Hien Ngo 2
Dr Hien Quoc Ngo plans to form a five-person team to develop a new mobile networking technology called "cell-free massive MIMO

Queen’s University to develop new mobile network concept

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Nicholas Fearn

A researcher at Queen’s University Belfast has received a major grant to develop a new mobile network concept that could transform the way we live and work.

Dr Hien Quoc Ngo, who works in the Institute of Electronics, Communications + Information Technology, has been awarded £675,000 by UK Research + Innovation under the Future Leaders Fellowships scheme.

With the funding, Dr Ngo plans to form a five-person team to develop a new mobile networking technology called cell-free massive MIMO, which stands for multiple-input, multiple-output.

Unlike traditional cellular networks, these systems require no cells and are widely expected to improve data speeds, reliability and connectivity. The cell-free system is aimed at meeting the demands of users of future wireless systems.

Over the coming years, such technology will form an important part of smart city and smart home systems. It also comes as the first commercial 5G networks are starting to launch.

Dr Ngo said: “To date, mobile networks have been based on a cellular configuration where the land area is divided into cells, and each is served by a base station.

“However, cellular networks are running out of capacity and do not render themselves suitable for future wireless systems which will have to manage billions of devices at the same time, with many applications including machine-type communications; Internet of Things; Internet of Everything; and Smart Everything – it’s time for new technology.”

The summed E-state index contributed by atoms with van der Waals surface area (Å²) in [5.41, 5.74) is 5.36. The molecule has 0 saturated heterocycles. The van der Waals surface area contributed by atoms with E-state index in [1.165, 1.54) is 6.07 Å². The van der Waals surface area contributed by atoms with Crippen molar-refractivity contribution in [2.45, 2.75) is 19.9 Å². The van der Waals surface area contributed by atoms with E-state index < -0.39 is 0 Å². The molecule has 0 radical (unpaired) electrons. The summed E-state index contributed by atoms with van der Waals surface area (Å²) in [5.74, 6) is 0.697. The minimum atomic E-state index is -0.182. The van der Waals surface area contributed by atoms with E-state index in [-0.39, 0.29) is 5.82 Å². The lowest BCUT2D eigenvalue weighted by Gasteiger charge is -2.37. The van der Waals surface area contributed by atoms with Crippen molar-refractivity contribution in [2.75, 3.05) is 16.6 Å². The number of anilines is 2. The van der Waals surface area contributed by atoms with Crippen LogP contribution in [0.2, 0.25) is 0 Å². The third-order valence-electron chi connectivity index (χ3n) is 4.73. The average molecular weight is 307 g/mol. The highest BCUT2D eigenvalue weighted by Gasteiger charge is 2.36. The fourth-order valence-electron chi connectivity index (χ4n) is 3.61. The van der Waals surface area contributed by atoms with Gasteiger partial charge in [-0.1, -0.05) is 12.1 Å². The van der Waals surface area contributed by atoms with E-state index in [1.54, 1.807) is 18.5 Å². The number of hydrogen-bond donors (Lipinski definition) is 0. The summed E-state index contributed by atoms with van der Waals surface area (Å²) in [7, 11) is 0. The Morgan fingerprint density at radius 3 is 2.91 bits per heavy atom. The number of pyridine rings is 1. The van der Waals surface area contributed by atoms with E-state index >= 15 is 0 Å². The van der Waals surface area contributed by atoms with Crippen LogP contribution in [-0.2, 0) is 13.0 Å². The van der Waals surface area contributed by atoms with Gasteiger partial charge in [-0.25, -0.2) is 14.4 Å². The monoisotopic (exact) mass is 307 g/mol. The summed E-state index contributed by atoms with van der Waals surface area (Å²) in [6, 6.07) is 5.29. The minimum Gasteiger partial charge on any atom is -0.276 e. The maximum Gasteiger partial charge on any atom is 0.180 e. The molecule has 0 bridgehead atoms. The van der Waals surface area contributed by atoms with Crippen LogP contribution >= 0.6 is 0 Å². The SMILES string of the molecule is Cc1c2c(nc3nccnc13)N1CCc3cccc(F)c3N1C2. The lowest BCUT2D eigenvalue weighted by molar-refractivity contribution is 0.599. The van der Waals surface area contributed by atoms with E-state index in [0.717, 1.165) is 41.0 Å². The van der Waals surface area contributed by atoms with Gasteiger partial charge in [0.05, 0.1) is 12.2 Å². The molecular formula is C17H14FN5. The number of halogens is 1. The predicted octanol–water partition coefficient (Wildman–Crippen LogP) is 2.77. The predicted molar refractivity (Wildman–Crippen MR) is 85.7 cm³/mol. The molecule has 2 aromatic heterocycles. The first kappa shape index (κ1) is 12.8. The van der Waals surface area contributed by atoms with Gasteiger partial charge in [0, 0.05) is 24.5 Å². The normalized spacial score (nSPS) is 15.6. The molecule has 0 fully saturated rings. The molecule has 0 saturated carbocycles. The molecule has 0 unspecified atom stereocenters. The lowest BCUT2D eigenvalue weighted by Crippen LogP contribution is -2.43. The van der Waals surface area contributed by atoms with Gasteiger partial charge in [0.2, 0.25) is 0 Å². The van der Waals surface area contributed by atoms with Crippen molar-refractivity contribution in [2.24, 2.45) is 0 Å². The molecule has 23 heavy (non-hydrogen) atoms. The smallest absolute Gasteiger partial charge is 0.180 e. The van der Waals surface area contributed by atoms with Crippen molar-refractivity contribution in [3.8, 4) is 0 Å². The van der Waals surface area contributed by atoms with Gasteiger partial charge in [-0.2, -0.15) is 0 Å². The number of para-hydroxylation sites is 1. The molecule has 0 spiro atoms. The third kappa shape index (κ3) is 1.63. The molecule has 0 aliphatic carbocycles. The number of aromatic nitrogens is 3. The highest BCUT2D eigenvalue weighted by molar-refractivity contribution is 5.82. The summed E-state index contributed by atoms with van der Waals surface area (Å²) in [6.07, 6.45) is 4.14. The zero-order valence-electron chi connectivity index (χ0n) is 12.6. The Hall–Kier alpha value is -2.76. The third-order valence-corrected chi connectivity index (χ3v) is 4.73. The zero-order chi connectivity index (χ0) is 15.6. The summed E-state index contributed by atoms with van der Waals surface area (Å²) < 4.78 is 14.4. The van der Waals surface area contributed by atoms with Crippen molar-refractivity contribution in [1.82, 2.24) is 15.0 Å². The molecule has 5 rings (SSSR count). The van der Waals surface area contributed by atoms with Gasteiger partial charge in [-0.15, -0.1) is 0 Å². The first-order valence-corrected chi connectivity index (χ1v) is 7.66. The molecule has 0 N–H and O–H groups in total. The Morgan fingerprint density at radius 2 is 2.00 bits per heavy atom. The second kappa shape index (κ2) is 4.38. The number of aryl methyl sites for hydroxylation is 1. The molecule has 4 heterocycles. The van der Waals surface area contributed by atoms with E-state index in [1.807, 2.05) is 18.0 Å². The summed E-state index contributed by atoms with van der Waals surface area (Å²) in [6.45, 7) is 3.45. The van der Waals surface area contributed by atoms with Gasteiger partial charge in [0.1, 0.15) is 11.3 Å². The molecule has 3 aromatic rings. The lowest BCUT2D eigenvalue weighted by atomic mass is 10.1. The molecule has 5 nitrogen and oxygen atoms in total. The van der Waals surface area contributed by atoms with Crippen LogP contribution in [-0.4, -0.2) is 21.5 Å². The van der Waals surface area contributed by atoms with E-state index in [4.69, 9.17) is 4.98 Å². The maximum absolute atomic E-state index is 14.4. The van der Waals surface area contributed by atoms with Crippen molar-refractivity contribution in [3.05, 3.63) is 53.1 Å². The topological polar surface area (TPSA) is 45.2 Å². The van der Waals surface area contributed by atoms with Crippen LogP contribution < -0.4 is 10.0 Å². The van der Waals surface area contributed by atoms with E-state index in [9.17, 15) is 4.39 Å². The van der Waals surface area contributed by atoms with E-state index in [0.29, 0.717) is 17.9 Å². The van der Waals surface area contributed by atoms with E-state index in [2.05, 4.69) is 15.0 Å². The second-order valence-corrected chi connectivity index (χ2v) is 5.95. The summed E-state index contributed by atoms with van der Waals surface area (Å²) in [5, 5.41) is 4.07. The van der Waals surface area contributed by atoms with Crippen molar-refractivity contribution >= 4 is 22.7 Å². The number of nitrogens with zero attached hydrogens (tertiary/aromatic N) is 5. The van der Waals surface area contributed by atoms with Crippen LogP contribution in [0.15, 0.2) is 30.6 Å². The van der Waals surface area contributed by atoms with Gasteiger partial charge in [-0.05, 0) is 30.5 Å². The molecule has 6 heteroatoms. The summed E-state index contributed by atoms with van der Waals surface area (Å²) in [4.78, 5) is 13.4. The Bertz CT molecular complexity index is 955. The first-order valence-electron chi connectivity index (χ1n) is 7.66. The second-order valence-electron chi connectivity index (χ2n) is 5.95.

The Internet of Things is the network of physical devices and objects, such as wearables, home appliances, smart cities, remote monitoring equipment and retail solutions, connected to the internet and that communicate with each other. Meanwhile, IoE is a much broader term that was coined by Cisco in 2013. It stands for Internet of Everything and is about bringing together people, process, data and things to “make networked connections more relevant and valuable than ever before”.

The Future Leadership Fellowship grant will allow Dr Ngo to build a research team comprised of three postdoctoral researchers and one PhD student.

Based at ECIT, they’ll work with world-leading researchers and organisations in this field to develop and improve this technology.

Dr Ngo added that the team plans to model new methods of signal processing for cell-free massive MIMO before moving to test successful models in the laboratory.

Professor Dimitrios Nikolopoulos, Director of ECIT, said: “Dr Ngo’s pioneering research in MIMO has set the agenda for a mobile communications architecture that is about to become part of our everyday lives any time now.”

Business secretary Greg Clark believes that Ngo’s work at Queen’s University Belfast could transform our mobile communications and the home.

He said: “As our homes become smarter and rely on more devices, this will become key to people accessing vital services, as well as keeping in touch.

“This is a key part of our modern Industrial Strategy – securing our world-leading position in science by investing in ground-breaking research so it can deliver the highly-skilled jobs of the future.”

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